South Africa's Treatment Action Campaign (TAC) on Monday condemned the government's response to peaceful protestors demanding a national HIV/AIDS treatment plan.
Police responded to demonstrators in the port city of Durban on Thursday by using water cannons and teargas. "Some were also physically attacked," TAC national manager, Nathan Geffen, told PlusNews.
He said TAC was currently discussing legal action against the police responsible for the alleged assaults.
TAC launched its protest campaign last week called "Dying for Treatment" which included peaceful demonstrations near police stations to draw attention to the government's alleged failure to effectively tackle HIV/AIDS.
The plan involved sending a few protestors into police stations to bring charges of manslaughter against key South African ministers who are alleged to have impeded access to life-saving treatment for people with AIDS.
"It was after the presentation of these charges that police in Durban tried to disperse the demonstrators outside the station and, when they refused to disperse, used water cannons to clear the area. No arrests were reported in the Durban incident," Human Rights Watch (HRW) said in a statement.
"South Africa is home to about five million people living with AIDS. The government has repeatedly refused to provide antiretroviral treatment through government health programmes and had to be taken to court in 2002 to be forced to provide even the short course of antiretroviral medicines that can reduce the risk of HIV transmission in childbirth, routinely provided in countries much more resource-strapped than South Africa," the rights group said.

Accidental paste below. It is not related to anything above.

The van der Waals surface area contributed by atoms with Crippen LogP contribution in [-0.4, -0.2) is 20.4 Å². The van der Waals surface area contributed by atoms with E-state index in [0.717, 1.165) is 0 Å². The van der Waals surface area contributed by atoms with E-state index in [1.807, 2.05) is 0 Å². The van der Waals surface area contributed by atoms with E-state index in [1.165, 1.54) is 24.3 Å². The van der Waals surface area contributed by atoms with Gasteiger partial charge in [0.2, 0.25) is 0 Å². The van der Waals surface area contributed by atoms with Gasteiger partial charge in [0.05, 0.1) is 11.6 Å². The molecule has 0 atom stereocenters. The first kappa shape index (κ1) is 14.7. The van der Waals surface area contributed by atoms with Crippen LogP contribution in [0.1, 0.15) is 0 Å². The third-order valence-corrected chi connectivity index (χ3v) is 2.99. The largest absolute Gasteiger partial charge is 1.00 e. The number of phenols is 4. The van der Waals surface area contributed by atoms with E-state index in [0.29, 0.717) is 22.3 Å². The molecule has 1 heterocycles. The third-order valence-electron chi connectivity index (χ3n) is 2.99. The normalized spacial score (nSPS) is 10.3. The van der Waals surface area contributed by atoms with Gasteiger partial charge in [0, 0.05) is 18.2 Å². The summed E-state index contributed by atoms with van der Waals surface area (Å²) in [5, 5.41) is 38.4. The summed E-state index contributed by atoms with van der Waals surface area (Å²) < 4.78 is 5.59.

"We urge the government not to compound its inaction in addressing the HIV/AIDS crisis in the country by responding inappropriately to peaceful protestors," HIV/AIDS programme director for HRW, Joanne Csete, said in a statement. "People with AIDS have suffered enough — it's time to work with them to avert death on a massive scale, not to treat them like criminals."
This article was produced by IRIN News while it was part of the United Nations Office for the Coordination of Humanitarian Affairs. Please send queries on copyright or liability to the UN. For more information: https://shop.un.org/rights-permissions
Hundreds of thousands of readers trust The New Humanitarian each month for quality journalism that contributes to more effective, accountable, and inclusive ways to improve the lives of people affected by crises.
Our award-winning stories inform policymakers and humanitarians, demand accountability and transparency from those meant to help people in need, and provide a platform for conversation and discussion with and among affected and marginalised people.
We’re able to continue doing this thanks to the support of our donors and readers like you who believe in the power of independent journalism. These contributions help keep our journalism free and accessible to all.
Show your support as we build the future of news media by becoming a member of The New Humanitarian.